Search our website:

Wigtownshire Women and Cancer: A new Governance International Co-Production Star Initiative powered by Courage, Compassion and Tea Parties!


Wigtownshire Women and Cancer is a community of local women who provide information, signposting, support and a voice for people affected by cancer, working in co-production with the public sector, local businesses, the local community and other partners.  They started with no budget, just a belief in themselves and their community. In this case study, we track how this co-production initiative started, as part of the Governance International
Co-Production Star Action Learning Programme
with the Health and Social Care Partnership in Dumfries & Galloway in Scotland, how it has evolved and the impressive impact it has already made on the wellbeing of women affected by cancer and their local communities.


This new co-production initiative in Dumfries & Galloway aims at improving the well-being of people affected by cancer - in particular, post-treatment. It is based on co-design, co-delivery and co assessment with people affected by cancer.

The key aims of the project were:

  • to fill the gaps regarding effective information sharing about existing services available, particularly post treatment;
  • to signpost people to available services;
  • to design effective community interventions, based on what matters to people;
  • to design and implement effective community support, based on evidence locally;
  • to develop a platform for people affected by cancer to use their voice of experience and bring about positive change in services;
  • to develop an increased awareness of opportunities and a sense of confidence in people affected by cancer.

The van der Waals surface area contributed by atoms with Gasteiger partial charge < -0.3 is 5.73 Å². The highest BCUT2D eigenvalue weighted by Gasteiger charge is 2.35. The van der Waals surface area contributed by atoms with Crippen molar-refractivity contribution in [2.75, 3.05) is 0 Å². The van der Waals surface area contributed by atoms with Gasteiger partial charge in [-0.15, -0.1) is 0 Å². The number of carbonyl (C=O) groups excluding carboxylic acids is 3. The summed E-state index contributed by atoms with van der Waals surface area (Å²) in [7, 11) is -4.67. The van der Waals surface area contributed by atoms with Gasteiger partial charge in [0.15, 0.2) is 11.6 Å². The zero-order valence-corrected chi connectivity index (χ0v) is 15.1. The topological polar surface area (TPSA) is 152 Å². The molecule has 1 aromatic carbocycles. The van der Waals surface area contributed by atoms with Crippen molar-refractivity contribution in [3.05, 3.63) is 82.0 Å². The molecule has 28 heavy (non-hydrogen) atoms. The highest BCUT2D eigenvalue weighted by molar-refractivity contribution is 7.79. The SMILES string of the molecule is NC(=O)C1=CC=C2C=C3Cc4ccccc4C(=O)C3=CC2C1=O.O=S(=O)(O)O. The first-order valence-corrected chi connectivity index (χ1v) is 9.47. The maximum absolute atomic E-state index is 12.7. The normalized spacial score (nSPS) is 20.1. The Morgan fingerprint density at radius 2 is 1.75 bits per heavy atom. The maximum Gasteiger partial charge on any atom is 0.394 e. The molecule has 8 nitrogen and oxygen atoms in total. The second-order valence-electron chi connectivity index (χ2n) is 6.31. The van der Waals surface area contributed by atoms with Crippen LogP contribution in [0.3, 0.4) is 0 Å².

Leadership and change management

In my role as Chair of the Board of the Dumfries and Galloway Health and Social Care Partnership I was committed to developing community resilience and developing community leadership particularly by women affected by serious illness. 

During the Co-Production Star Action Learning Programme, which Governance International ran for the Dumfries and Galloway Integration Joint Board, it became clear that we had the potential to mobilise women living with cancer to do something valuable. The training provided  a systematic framework and tools to build on initial conversations and develop a co-production approach. The Co-Production Labs in 2018, which were part of this Learning Programme, provided me with the opportunity to start the process, acting as a volunteer and ‘expert by experience’, working with women affected by cancer who were also ‘experts by experience’, together with health professionals, in order to build individual and community resilience and empower people affected by cancer.

With the support of Governance International and the Health and Social Care Partnership, an initial plan was developed to engage with women affected by cancer. This explored what the main issues are regarding self-management of a long term health condition like cancer and how to identify ways of meeting needs using local resources within our community.

The West is the remotest part of our rural region of Dumfries & Galloway, so  we invited local women to attend an evening meeting to talk about their experiences and suggestions for change. Based on local knowledge, and with help and expertise of the HCSP Communications Team, a Press Release was prepared and published by the local newspaper, which is read widely, inviting women to attend the meeting. Social media is also used extensively, as is evident from the number of local Facebook sites, so it made sense to publish in social media, as well. We also invited local cancer support groups and the Cancer Information Centre. Ten women attended this first meeting in autumn 2018.